Exploring Your Story Perspective to Enhance Relationships

Interview with Sweetie Berry

A person’s perspective will either limit or enhance your ability to be powerful with your story. If we desire to have a powerful story it is important to be aware of what the intent of the story is.  Each story may have details that trigger, excite, or enhance the outcome or they may simply derail the listener emotionally so that the story is not heard.

Professional speakers must learn to speak to audiences with varying levels of engagement.  At times a speaker may be teaching a broad concept or motivating a crowd where the concept of a story and its outcome is shared.  At other times the speaker may be in an intimate, months long immersion group where more specific details of an experience may be shared for a different purpose.  The level of relationships with one’s audience helps identify the crafting of the story. Just as you wouldn’t tell a five year old the minute details of making dinner, you wouldn’t tell a chef that we’re simply having “mac and cheese” for the chef would want the minute details of ingredients and preparation desired.

Mastering your story involves maturing your ability to appropriately define what details of the outcome arc your audience needs in order to end the story at the same place.  It requires you to be able to separate yourself from your story and see the story as a tool, not just the retelling of a personal or professional experience. Sharing a story must have purpose and meaning for your audience, and that purpose may go off the rails if details take the listener away from hearing your story to reliving some story of their own. Words must be considered and the visual pictures measured so that they do not distract the listener from the purpose of the speech or keynote.

Getting Past Your Fear to Live Your Story

Interview with Megan Crume

I learned that courage was not the absence of fear, but the triumph over it – Nelson Mandela

In this week’s Master Your Story podcast we speak with Megan Crume.  Megan has overcome many fearful struggles in her life and is now an entrepreneur who owns her own mobile ice-cream business.  Join us as we discuss how Megan faced those fears applied proven processes and became successful.

Fear can be a roadblock to finding your story.  In chapter 13 of Master Your Story, It Matterswe take an in-depth look into ways to over come your fears.  What you can accomplish in life, what you are capable of, depends on your ability to overcome fear.  In the book we look into the following process to overcome fear:

Phase One: Acceptance.  Take the time to really accept the fact that fear is always going to be there.  It won’t go away.

Phase Two: Feel the fear.  Most people think if they ignore the feelings it will go away.  It doesn’t. It merely sinks deeper into you and the next time it comes up again its harder to face.

Phase Three: Identify it and turn it into courage. Look at your life.  You’re day-to-day activities.  How and when do you feel fear?  Use those smaller times to turn the fear into courage.

Phase Four: Face it and move through it.  The next time you have a fear sneak up, imagine yourself turning around, standing strong in your self and facing that scary thing head on.  Practice in your thoughts.  Imagine your self facing it.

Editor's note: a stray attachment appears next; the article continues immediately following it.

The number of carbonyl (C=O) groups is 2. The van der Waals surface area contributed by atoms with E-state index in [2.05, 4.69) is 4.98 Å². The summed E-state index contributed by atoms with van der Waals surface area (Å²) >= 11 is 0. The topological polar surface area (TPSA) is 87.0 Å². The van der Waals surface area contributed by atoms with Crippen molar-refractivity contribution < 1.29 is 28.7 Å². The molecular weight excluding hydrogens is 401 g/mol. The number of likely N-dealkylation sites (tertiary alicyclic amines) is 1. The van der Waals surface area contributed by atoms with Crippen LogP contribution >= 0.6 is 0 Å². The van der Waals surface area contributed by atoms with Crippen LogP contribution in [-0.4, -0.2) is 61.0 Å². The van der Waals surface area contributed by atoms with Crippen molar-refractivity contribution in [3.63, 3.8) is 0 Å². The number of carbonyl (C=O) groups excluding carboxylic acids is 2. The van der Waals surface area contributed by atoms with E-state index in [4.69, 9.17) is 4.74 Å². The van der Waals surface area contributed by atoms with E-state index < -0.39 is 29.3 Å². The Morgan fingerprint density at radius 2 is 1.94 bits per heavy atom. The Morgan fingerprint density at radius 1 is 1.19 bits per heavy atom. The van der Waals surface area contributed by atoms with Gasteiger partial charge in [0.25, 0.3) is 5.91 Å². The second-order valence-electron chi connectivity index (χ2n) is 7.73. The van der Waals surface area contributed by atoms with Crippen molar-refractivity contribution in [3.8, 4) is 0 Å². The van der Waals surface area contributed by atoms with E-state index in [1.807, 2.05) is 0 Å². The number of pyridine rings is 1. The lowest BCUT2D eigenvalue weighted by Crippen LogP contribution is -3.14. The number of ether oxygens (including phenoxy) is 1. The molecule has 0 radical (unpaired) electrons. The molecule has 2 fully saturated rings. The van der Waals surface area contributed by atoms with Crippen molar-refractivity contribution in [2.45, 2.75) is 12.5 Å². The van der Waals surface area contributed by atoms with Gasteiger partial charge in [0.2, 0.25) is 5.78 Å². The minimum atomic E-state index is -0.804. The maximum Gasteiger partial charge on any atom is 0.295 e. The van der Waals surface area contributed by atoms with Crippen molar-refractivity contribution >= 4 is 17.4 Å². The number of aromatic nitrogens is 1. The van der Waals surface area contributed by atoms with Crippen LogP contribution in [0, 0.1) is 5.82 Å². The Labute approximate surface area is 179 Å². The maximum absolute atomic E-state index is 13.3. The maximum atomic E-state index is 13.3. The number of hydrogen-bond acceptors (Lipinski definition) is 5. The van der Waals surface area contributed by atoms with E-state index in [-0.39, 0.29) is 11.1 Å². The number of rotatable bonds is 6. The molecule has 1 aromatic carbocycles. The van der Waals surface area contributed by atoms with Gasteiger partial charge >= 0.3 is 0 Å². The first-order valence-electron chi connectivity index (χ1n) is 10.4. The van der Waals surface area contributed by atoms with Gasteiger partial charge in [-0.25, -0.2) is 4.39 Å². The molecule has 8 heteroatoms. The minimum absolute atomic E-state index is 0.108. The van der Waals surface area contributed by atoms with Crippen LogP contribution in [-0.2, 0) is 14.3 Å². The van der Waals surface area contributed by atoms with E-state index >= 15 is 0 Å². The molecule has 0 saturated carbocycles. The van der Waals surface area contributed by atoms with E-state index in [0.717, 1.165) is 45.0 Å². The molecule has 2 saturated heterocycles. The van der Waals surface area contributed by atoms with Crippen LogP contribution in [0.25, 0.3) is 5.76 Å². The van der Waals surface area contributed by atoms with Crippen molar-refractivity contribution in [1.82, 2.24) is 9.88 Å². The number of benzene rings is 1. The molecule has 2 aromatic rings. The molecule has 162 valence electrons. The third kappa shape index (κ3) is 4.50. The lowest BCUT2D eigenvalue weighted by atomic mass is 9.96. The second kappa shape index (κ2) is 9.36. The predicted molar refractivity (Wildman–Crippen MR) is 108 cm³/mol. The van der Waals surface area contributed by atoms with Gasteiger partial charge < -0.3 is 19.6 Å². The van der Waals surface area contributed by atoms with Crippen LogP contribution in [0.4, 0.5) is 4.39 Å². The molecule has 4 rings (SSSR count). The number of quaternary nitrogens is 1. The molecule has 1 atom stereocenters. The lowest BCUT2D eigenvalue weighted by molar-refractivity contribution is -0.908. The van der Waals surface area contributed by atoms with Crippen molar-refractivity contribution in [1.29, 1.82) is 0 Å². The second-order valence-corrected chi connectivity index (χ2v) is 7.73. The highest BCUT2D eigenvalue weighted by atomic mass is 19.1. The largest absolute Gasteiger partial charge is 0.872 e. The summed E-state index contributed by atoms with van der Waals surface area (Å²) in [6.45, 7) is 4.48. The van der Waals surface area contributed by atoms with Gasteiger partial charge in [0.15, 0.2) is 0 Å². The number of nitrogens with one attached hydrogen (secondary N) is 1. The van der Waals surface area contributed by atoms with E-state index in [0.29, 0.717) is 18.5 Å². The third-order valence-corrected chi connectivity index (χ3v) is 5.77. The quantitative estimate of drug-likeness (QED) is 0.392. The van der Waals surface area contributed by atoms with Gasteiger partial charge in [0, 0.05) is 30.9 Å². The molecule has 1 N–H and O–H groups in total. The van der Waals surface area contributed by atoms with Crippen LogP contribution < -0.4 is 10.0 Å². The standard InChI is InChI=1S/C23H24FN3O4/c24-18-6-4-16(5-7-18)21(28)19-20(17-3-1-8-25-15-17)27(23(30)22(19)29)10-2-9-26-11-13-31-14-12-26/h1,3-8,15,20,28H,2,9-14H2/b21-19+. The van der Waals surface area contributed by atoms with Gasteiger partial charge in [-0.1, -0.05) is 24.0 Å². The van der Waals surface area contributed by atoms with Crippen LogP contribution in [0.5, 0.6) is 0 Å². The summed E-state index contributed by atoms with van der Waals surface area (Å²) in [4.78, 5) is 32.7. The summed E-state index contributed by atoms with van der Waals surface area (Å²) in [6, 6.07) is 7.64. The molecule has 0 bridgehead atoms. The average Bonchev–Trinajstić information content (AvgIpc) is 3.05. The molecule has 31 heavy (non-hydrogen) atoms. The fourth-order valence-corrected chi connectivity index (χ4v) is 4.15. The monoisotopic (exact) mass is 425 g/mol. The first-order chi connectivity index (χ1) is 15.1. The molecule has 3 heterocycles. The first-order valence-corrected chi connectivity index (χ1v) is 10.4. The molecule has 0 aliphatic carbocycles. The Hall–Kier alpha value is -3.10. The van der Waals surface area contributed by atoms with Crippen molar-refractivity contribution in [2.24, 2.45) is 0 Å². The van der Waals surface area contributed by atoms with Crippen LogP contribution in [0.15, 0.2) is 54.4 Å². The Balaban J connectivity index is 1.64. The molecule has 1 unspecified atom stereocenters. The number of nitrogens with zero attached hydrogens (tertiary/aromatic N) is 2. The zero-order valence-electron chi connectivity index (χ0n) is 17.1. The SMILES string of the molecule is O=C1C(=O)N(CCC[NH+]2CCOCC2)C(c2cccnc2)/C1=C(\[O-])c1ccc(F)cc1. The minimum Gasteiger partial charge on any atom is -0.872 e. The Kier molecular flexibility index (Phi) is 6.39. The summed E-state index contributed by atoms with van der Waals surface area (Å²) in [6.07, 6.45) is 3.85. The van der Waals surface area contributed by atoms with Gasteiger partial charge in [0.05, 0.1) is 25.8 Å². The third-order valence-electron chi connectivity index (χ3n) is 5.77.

Phase Five: Practice, practice, and more practice.  Through practice things seem less dramatic and easier to handle.  Give it a try.

For more in-depth understanding of dealing with your fears to find your story, sign up for our email list.  Its easy just click over there in the right column here on the site and send us your email address.  The book is coming out very soon and we will make sure you are one of the first to know about it.  Or if you can’t wait contact us via this page and we can get you on your path to #MasterYourStory.

The Importance of Knowing Your Audience

A Conversation with Screenplay Writer Matthew Alan Siess

A segment from Chapter 5 of Master Your Story

When you’re talking to a five-year-old about going to the dentist, the conversation would be about defining what each part of the dentist office is, who the assistant is, who the dentist is, what the machinery looks like. You would be describing the tools that they would use, and many of the things that they would need to know to be comfortable when they arrive at the dental office. You would not be speaking of the gas, or the shots, nor the painful things that a dentist office would be to a five-year-old going for the first time. Preparation is an important part of going to the dentist.

Audience preparation would be the same. They do not need to understand, as a brand new salesperson or a brand new person, how long a labor’s going to be, how long it’s going to be before they make a million dollars. That’s not going to solve their problem, nor is it going to encourage or empower them to take one single next step.

However, if you can paint the picture that allows them where they are to have an answer, to have encouragement, to have empowerment, to have a process, to have a how-to, then you’ve truly given the maturity of the audience hope, that they can enact change in their lives and others. If you skip three to five steps and start talking past things they’ve ever experienced, or can reach to envision, you have just taken them to a place of perhaps pain, or shame, or less than, or inability to be enough. You can see these powerful emotions would have effect on how the audience receives what you had to say.

This is something most speakers and storytellers, in the beginning, do not consider, or they are worried about how they look, how the story sounds, if they’re dressed well, and if the audience will even show up. The professional story is exactly that. It’s a prepared story with intent, with an outcome to deliver with absolute professionalism.